Colin Powell has a piece in the current Foreign Affairs wherein he points out that U.S. foreign policy is much more than just the war on terrorism.

It is an unfailingly effective applause line for critics of any U.S. administration to charge that the president has no vision for the world, that he has no strategy. Every trouble is attributed to this failing, as though the world would otherwise be perfectly accommodating to U.S. purposes. Unfortunately, this criticism has come close to being true in some administrations. But it is not true in the present one. President George W. Bush does have a vision of a better world. And he also has a strategy for translating that vision into reality. I know — I was present at its creation.

The president’s strategy was first laid out publicly in September 2002, in the National Security Strategy of the United States (NSS). A succinct document of fewer than 40 pages, the NSS defines U.S. policy priorities in eight substantive sections. Together, these parts add up to an integrated strategy that is broad and deep, far ranging and forward looking, attuned as much to opportunities for the United States as to the dangers it faces.

Of course, a public strategy document cannot be entirely frank about all the choices that U.S. leaders make; we do ourselves and our allies no favors by telling our adversaries everything that we think and plan. Nonetheless, this administration’s public pronouncements have been remarkably candid. They reflect the personality of the president himself, a man who, with great consistency, says what he means and means what he says.

It is somewhat odd, therefore, to discover that our foreign policy strategy is so often misunderstood by both domestic and foreign observers. U.S. strategy is widely accused of being unilateralist by design. It isn’t. It is often accused of being imbalanced in favor of military methods. It isn’t. It is frequently described as being obsessed with terrorism and hence biased toward preemptive war on a global scale. It most certainly is not.

These distortions are partly explained by context. The NSS made the concept of preemption explicit in the heady aftermath of September 11, and it did so for obvious reasons. One reason was to reassure the American people that the government possessed common sense. As President Bush has said — and as any sensible person understands — if you recognize a clear and present threat that is undeterrable by the means you have at hand, then you must deal with it. You do not wait for it to strike; you do not allow future attacks to happen before you take action.

He concludes:

We must not take the present peace among the world’s nations for granted. Today’s peace will not just take care of itself. We have to work at it with patience, mindful that major war has broken out in the past despite a widespread conviction that it simply could not happen again.

Of course, we want to promote human dignity and democracy in the world, to help people raise themselves from poverty, and to transform the inadequate system of global public health. We are pursuing these goals right now. But only if the deep peace of our era can be “preserved, defended, and expanded” — to use the president’s words — can we pursue these goals for as long as it will take to achieve them.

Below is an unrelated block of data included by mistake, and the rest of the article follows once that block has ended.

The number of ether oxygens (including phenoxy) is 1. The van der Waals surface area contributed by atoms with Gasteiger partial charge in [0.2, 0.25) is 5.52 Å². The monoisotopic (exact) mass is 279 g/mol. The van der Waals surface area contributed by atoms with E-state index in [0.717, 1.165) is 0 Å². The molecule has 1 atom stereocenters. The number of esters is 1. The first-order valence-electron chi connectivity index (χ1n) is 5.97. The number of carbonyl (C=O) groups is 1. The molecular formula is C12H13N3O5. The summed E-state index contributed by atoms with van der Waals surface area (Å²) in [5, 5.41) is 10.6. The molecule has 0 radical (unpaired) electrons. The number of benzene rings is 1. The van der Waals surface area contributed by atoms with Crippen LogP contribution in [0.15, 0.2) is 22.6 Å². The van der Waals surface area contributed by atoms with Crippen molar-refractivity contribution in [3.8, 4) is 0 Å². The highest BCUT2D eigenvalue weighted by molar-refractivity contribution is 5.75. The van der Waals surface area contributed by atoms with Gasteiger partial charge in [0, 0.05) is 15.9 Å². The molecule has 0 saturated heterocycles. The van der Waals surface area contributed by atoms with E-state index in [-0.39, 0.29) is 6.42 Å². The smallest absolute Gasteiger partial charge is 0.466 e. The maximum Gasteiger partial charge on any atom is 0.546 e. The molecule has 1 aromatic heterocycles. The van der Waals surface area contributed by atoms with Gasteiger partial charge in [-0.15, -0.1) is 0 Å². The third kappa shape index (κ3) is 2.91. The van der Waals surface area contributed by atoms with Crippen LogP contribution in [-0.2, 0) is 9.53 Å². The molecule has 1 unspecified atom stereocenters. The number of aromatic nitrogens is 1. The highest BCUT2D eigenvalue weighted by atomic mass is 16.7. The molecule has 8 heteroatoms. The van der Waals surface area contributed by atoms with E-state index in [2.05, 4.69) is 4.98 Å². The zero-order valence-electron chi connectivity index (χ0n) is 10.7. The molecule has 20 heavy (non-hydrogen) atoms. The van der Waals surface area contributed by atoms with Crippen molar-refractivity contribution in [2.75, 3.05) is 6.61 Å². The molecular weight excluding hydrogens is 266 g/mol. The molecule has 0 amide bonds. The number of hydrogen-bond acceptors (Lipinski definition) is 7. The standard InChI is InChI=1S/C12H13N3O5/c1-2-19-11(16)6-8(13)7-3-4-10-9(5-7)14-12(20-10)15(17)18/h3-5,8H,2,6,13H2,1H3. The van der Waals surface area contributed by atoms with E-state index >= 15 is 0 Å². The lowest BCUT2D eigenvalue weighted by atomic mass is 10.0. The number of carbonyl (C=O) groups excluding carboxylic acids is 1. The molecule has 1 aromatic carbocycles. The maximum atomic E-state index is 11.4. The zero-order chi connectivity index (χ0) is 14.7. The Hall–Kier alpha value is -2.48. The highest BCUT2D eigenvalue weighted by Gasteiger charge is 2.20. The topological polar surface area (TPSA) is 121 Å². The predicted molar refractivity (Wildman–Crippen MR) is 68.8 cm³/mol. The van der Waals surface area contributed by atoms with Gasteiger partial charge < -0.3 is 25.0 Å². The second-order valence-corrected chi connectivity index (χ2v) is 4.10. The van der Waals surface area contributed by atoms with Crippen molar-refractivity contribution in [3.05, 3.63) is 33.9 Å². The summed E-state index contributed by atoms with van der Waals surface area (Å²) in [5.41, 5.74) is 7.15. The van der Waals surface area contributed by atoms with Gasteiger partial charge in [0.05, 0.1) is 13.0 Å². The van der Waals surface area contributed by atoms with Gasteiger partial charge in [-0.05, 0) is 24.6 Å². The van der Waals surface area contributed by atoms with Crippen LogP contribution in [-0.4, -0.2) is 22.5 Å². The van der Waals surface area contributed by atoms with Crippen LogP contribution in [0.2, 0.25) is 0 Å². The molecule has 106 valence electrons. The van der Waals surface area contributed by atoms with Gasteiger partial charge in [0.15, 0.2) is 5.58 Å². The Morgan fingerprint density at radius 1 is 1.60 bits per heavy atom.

And make no mistake, these are the central goals of American policy in the twenty-first century. We fight terrorism because we must, but we seek a better world because we can — because it is our desire, and our destiny, to do so. This is why we commit ourselves to democracy, development, global public health, and human rights, as well as to the prerequisite of a solid structure for global peace. These are not high-sounding decorations for our interests. They are our interests, the purposes our power serves.

Because this is so, the United States’ reputation for honesty and compassion will endure. Today, U.S. motives are impugned in some lands. But as we preserve, defend, and expand the peace that free peoples won in the twentieth century, we will see the United States vindicated in the eyes of the world in the twenty-first.

It would be churlish to claim that the Bush administration’s foreign policy has been error-free from the start. We are human beings; we all make mistakes. But we have always pursued the enlightened self-interest of the American people, and in our purposes and our principles there are no mistakes.

Our enlightened self-interest puts us at odds with terrorists, tyrants, and others who wish us ill. From them we seek no advice or comity, and to them we will give no quarter. But our enlightened self-interest makes us partners with all those who cherish freedom, human dignity, and peace. We know the side on which the human spirit truly abides, and we take encouragement from this as our strategy unfolds. In the end, it is the only encouragement we really need.

Well stated. And very interesting that Powell, widely considered to be at odds with much of this policy, is the one making this declaration.

FILED UNDER: Democracy, Terrorism, World Politics, , , , ,
James Joyner
About James Joyner
James Joyner is Professor of Security Studies at Marine Corps University's Command and Staff College. He's a former Army officer and Desert Storm veteran. Views expressed here are his own. Follow James on Twitter @DrJJoyner.


  1. But isn’t his job as Secretary of State to advance the President’s policies? If he had a real problem with his boss’ policies he wouldn’t have stayed at State this long.